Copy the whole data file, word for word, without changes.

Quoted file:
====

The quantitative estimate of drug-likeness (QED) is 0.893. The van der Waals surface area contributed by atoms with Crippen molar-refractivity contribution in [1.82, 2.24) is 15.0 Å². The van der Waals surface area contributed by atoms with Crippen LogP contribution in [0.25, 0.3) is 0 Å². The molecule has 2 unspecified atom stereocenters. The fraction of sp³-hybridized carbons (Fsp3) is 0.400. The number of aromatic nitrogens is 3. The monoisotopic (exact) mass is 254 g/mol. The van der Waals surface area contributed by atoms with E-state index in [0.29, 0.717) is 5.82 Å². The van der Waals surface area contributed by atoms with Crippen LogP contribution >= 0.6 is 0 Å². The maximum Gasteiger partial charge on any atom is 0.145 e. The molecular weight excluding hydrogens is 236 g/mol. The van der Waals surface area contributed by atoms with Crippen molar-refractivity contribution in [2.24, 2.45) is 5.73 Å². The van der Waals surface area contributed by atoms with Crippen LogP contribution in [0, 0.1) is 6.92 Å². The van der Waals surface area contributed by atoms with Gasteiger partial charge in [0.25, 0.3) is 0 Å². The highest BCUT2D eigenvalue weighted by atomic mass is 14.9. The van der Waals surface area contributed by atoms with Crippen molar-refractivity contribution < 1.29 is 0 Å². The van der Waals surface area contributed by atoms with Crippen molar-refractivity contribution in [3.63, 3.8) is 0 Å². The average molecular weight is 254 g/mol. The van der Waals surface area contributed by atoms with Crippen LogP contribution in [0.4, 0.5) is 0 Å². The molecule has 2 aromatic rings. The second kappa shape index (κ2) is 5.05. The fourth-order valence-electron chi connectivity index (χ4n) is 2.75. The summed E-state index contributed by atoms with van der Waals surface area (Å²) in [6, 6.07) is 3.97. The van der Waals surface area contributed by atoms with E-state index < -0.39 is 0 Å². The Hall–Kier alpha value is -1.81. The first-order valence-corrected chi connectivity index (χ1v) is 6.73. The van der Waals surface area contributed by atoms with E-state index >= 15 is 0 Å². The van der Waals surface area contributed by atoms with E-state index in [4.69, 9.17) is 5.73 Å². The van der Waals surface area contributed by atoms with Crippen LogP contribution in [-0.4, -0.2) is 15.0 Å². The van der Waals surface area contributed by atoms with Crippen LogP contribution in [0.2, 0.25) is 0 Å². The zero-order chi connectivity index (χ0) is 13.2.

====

The quantitative estimate of drug-likeness (QED) is 0.893. The van der Waals surface area contributed by atoms with Crippen molar-refractivity contribution in [1.82, 2.24) is 15.0 Å². The van der Waals surface area contributed by atoms with Crippen LogP contribution in [0.25, 0.3) is 0 Å². The molecule has 2 unspecified atom stereocenters. The fraction of sp³-hybridized carbons (Fsp3) is 0.400. The number of aromatic nitrogens is 3. The monoisotopic (exact) mass is 254 g/mol. The van der Waals surface area contributed by atoms with E-state index in [0.29, 0.717) is 5.82 Å². The van der Waals surface area contributed by atoms with Crippen LogP contribution >= 0.6 is 0 Å². The maximum Gasteiger partial charge on any atom is 0.145 e. The molecular weight excluding hydrogens is 236 g/mol. The van der Waals surface area contributed by atoms with Crippen molar-refractivity contribution in [2.24, 2.45) is 5.73 Å². The van der Waals surface area contributed by atoms with Crippen LogP contribution in [0, 0.1) is 6.92 Å². The van der Waals surface area contributed by atoms with Gasteiger partial charge in [0.25, 0.3) is 0 Å². The highest BCUT2D eigenvalue weighted by atomic mass is 14.9. The van der Waals surface area contributed by atoms with Crippen molar-refractivity contribution < 1.29 is 0 Å². The van der Waals surface area contributed by atoms with Crippen molar-refractivity contribution in [3.63, 3.8) is 0 Å². The average molecular weight is 254 g/mol. The van der Waals surface area contributed by atoms with Crippen LogP contribution in [0.4, 0.5) is 0 Å². The molecule has 2 aromatic rings. The second kappa shape index (κ2) is 5.05. The fourth-order valence-electron chi connectivity index (χ4n) is 2.75. The summed E-state index contributed by atoms with van der Waals surface area (Å²) in [6, 6.07) is 3.97. The van der Waals surface area contributed by atoms with E-state index < -0.39 is 0 Å². The Hall–Kier alpha value is -1.81. The first-order valence-corrected chi connectivity index (χ1v) is 6.73. The van der Waals surface area contributed by atoms with E-state index >= 15 is 0 Å². The van der Waals surface area contributed by atoms with E-state index in [4.69, 9.17) is 5.73 Å². The van der Waals surface area contributed by atoms with Crippen LogP contribution in [-0.4, -0.2) is 15.0 Å². The van der Waals surface area contributed by atoms with Crippen LogP contribution in [0.2, 0.25) is 0 Å². The zero-order chi connectivity index (χ0) is 13.2.